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IMF pledges to stay in ‘our lane’ on climate

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By Natalie Sherman

Business reporter, New York

The head of the International Monetary Fund (IMF) has acknowledged its limitations to act on climate change, saying other institutions can lead on climate finance.

Kristalina Georgieva said the multilateral lender would “only do what we are good at”.

But she defended its focus so far on climate change after a top US official said the IMF “should not be experts on climate issues”.

The US is one of its biggest funders.

US officials have been pushing to refine the IMF’s mission.

IMF director Kristalina Georgieva said other institutions, such as the World Bank, can lead on “sectoral issues” including climate finance.

“We do what we are good at: sound policies for prosperity, growth and employment,” she said.

She did however add that climate shocks cannot be excluded from its policy decisions, and that conversations about policies to promote financial stability must continue to include climate issues.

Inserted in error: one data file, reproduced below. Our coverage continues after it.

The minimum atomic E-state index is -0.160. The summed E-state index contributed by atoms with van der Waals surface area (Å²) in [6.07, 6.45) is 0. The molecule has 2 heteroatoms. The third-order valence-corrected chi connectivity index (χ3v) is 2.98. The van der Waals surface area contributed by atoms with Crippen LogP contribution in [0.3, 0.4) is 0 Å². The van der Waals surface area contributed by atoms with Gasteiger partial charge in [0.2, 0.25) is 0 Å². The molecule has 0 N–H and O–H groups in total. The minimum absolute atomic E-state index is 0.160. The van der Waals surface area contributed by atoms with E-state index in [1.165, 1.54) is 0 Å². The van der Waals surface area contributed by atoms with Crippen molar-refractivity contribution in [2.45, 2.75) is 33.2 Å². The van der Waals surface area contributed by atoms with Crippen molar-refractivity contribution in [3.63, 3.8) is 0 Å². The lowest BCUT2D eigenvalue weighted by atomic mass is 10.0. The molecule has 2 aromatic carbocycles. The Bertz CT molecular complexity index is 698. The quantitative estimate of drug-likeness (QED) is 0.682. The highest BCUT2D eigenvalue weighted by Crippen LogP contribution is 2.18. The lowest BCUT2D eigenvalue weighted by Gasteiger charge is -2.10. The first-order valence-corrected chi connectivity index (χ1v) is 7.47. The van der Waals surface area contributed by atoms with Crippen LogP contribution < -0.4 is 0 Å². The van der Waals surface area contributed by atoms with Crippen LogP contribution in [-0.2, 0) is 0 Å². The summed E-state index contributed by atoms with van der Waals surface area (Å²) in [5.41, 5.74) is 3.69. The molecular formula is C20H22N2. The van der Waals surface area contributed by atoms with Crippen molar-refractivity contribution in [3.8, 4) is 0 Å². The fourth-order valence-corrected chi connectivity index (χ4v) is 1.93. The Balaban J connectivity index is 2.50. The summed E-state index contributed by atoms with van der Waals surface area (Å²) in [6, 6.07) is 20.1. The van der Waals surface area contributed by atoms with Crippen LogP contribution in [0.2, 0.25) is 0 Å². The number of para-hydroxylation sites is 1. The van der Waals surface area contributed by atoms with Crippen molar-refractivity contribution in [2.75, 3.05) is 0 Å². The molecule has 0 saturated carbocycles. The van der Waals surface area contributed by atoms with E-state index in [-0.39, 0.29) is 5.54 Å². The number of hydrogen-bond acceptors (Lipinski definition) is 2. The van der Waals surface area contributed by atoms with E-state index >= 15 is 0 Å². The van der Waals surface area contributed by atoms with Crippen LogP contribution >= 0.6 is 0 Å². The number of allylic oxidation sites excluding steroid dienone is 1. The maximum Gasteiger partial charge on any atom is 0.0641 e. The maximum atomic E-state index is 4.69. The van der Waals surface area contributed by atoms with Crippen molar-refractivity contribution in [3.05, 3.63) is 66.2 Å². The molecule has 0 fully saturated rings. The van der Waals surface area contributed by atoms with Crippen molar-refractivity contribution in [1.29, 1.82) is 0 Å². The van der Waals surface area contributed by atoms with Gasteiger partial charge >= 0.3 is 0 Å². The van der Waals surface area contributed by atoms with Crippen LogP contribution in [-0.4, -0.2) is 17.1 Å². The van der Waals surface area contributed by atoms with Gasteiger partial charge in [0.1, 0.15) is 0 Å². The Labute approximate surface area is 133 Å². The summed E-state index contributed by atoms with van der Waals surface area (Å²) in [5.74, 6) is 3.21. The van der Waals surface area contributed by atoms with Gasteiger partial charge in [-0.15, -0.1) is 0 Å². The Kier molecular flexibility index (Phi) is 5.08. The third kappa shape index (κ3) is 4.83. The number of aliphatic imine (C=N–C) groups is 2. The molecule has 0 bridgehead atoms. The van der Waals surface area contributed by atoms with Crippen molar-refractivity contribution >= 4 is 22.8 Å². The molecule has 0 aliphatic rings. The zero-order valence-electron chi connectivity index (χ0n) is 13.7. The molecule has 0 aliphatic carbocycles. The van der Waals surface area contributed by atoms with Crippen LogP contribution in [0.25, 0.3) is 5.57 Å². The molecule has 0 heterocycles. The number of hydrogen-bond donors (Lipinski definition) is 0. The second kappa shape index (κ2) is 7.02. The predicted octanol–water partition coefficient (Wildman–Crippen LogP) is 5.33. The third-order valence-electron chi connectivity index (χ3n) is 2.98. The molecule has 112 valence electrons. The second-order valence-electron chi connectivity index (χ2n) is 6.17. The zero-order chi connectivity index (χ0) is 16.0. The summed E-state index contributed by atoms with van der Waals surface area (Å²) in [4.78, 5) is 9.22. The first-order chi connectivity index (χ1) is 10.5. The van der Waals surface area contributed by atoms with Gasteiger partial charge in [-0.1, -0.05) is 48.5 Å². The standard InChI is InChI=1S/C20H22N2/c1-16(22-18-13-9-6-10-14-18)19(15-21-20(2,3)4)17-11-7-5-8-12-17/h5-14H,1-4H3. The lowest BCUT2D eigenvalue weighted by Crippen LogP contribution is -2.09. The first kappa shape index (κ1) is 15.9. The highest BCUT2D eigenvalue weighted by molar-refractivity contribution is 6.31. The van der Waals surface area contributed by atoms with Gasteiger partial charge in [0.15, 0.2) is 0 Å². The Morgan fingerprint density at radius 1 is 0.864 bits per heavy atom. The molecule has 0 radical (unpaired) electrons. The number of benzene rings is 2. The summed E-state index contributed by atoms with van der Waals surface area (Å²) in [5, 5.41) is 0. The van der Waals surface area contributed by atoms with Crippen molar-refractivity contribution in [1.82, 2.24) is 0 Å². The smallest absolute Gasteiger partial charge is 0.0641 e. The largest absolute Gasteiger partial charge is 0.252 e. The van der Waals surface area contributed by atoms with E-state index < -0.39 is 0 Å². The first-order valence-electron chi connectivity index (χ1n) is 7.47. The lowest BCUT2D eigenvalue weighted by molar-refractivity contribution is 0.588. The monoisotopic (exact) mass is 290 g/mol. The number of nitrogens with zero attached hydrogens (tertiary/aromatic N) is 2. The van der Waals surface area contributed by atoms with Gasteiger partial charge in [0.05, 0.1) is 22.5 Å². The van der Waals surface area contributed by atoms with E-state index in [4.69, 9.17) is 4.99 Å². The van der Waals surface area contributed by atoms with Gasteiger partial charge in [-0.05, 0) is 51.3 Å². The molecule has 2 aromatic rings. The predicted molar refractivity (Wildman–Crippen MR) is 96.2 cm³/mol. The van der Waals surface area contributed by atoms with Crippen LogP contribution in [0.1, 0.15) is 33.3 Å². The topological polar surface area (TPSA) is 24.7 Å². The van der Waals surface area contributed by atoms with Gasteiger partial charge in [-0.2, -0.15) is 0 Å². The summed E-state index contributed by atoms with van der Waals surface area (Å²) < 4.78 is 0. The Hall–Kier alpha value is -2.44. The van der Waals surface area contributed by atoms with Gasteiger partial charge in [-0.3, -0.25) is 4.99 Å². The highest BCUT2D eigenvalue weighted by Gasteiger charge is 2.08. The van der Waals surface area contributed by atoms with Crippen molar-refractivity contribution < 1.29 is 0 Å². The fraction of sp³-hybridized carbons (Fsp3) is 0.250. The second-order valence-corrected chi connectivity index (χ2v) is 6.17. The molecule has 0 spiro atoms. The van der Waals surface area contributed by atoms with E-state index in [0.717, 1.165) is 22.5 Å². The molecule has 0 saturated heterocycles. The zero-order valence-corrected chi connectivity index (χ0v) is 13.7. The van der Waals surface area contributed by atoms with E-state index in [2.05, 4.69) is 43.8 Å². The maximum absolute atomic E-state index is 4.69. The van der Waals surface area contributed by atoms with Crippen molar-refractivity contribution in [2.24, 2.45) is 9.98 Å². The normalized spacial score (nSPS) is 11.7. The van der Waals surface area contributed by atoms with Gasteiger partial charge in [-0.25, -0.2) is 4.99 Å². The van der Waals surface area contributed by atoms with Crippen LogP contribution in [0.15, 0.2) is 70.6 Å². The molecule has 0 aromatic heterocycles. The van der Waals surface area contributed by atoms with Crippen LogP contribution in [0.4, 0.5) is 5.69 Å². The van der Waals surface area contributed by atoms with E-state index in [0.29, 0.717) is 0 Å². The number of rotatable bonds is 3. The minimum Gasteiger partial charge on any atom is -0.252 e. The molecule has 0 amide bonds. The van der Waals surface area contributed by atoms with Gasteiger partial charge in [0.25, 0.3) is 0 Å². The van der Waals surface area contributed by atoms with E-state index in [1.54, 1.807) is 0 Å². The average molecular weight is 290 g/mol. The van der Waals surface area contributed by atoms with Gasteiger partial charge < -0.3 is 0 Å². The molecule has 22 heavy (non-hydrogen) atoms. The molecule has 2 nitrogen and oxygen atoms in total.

Founded after World War Two to promote international economic stability, the IMF is known for low-cost loans to governments in distress.

It is seen as having a key role to play at a time when forecasters expect global growth to remain lower than recent historic norms.

The financial institution wields roughly $1tn (£807bn) in lending power, receiving more than 15% of its budget from the US.

Some in the US have accused the fund of getting distracted from its core mission by issues such as climate change.

Republicans have been especially vocal critic on this subject, but the White House has also held up the IMF – and its fellow international financial institution, the World Bank – for scrutiny.

In a speech earlier this month, the US Treasury Department’s under-secretary for international affairs, Jay Shambaugh, urged the lender to remain focused on financial issues, while pledging increased financial support for the institution.

“The IMF is full of incredibly talented people who can contribute positively to a wide range of challenges facing the global economy, but we cannot let the temptation to address every problem pull the IMF away from its core mission of macroeconomic and exchange rate surveillance and guidance,” he said in a speech earlier this month. “That mission is too essential to stray from.”

Mark Plant, a senior policy fellow at the Center for Global Development, said the White House wanted the IMF to have the right focus as the economic risks of climate change become more urgent.

“It’s clear the IMF, the World Bank, all the big international financial institutions are going to have to step up to the plate. The question is what role each of them plays,” he said, adding that he expected it would be a long debate.

“The fund, like all these institutions, is still finding its way,” he added.